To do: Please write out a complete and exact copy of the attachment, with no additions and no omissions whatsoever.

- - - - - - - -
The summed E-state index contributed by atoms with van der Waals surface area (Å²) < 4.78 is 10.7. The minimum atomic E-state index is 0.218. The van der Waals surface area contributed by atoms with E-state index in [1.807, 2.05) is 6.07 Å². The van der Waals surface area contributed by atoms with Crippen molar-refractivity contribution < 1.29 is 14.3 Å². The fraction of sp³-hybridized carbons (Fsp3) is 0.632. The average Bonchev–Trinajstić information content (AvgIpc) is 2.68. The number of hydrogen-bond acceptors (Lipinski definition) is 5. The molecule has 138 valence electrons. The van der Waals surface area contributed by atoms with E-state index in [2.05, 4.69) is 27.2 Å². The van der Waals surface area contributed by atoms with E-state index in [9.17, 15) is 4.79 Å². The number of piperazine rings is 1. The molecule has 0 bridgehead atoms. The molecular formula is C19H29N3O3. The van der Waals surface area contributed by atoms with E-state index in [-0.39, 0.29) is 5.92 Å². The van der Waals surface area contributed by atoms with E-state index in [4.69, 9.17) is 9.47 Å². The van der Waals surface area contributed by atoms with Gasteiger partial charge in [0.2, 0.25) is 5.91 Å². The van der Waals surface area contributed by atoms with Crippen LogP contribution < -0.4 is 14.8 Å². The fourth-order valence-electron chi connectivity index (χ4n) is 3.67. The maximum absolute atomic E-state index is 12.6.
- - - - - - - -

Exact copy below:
The summed E-state index contributed by atoms with van der Waals surface area (Å²) < 4.78 is 10.7. The minimum atomic E-state index is 0.218. The van der Waals surface area contributed by atoms with E-state index in [1.807, 2.05) is 6.07 Å². The van der Waals surface area contributed by atoms with Crippen molar-refractivity contribution < 1.29 is 14.3 Å². The fraction of sp³-hybridized carbons (Fsp3) is 0.632. The average Bonchev–Trinajstić information content (AvgIpc) is 2.68. The number of hydrogen-bond acceptors (Lipinski definition) is 5. The molecule has 138 valence electrons. The van der Waals surface area contributed by atoms with E-state index in [2.05, 4.69) is 27.2 Å². The van der Waals surface area contributed by atoms with E-state index in [9.17, 15) is 4.79 Å². The number of piperazine rings is 1. The molecule has 0 bridgehead atoms. The molecular formula is C19H29N3O3. The van der Waals surface area contributed by atoms with E-state index in [-0.39, 0.29) is 5.92 Å². The van der Waals surface area contributed by atoms with E-state index in [4.69, 9.17) is 9.47 Å². The van der Waals surface area contributed by atoms with Gasteiger partial charge in [0.2, 0.25) is 5.91 Å². The van der Waals surface area contributed by atoms with Crippen LogP contribution < -0.4 is 14.8 Å². The fourth-order valence-electron chi connectivity index (χ4n) is 3.67. The maximum absolute atomic E-state index is 12.6.